I couldn’t have been happier. We were already making plans to return at the end of June to celebrate Karen’s 30th birthday, in grand New York City style. I drove home from Pennsylvania that weekend with a heart full of joy.

This photo was taken at the Flogging Molly concert with Karen and her husband, Eric on May 24th. I never could have guessed what would happen next.

Mosh Pit Girls!

Ten days later, on June 4th, Karen started feeling ill with a high fever and severe body pain. She texted me saying that she couldn’t stay to watch her daughter dance because she was so sick. She went to the ER the next day, where they treated her symptoms and sent her home. When she started feeling worse instead of better, Eric took her back to the ER to figure out what was going on and get her feeling better.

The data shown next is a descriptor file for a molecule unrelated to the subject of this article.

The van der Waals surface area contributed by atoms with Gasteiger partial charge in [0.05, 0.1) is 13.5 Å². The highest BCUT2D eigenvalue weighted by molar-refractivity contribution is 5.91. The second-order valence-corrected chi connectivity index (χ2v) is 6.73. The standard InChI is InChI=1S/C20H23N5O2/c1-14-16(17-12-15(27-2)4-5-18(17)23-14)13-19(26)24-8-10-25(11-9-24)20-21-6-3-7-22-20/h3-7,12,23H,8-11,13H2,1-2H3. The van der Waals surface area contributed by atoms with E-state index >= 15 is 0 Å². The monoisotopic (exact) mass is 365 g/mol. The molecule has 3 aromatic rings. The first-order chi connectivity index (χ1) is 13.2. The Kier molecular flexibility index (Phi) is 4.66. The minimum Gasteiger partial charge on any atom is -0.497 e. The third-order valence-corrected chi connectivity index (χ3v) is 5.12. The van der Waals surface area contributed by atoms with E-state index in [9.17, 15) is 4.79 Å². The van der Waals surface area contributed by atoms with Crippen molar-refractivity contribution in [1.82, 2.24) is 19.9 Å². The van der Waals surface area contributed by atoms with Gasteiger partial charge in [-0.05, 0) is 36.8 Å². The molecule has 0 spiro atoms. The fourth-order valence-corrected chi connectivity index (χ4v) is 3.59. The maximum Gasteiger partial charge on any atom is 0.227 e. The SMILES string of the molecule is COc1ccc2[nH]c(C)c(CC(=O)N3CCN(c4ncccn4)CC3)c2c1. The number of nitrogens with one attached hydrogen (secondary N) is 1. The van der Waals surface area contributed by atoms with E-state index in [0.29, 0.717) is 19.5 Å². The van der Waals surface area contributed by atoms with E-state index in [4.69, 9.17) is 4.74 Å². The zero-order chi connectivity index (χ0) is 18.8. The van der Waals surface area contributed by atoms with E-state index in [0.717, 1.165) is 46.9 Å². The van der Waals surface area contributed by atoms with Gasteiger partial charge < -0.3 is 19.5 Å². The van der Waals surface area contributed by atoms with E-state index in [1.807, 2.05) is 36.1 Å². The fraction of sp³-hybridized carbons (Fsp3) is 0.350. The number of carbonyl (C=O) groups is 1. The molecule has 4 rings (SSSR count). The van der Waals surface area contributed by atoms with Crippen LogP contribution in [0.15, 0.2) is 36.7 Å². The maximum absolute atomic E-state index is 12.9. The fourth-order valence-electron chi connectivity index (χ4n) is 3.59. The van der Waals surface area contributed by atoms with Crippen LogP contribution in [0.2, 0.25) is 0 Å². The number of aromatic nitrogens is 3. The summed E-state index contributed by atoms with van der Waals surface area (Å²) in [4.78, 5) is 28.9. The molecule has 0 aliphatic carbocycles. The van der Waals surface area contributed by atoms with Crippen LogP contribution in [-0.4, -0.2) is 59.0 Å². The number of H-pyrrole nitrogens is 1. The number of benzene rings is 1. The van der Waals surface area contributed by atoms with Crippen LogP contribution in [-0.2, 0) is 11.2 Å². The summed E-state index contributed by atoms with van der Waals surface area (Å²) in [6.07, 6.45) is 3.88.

By June 6th, Karen had been admitted to the hospital. Overnight they put her on a ventilator and a dozen lines as her body and system began to shut down.  I couldn’t believe what I was hearing. Our own bright, vivacious redhead who went to the gym nearly every day, who was so full of spirit, who I had just spent a fabulous weekend with, was now lying in a medically induced coma on a hospital bed in the ICU fighting for her life.

I was devastated.  I cried, I screamed, I swore, I prayed. It is never easy when something like this happens to someone, whether you know them personally or not. When it happens to someone that you truly love and is a soulful and kindred sister of the heart, it destroys you.

As the team of doctors fought to save Karen’s life, her friends rallied around her. We sent out call to arms for positivity and prayers to be sent to her. People who didn’t even know Karen started praying for her. Her room was flooded by get well cards that we were able to fill out and send to her via the hospital’s network. Which I still believe is beyond amazing – hear me, hospitals? You need to ALL do this!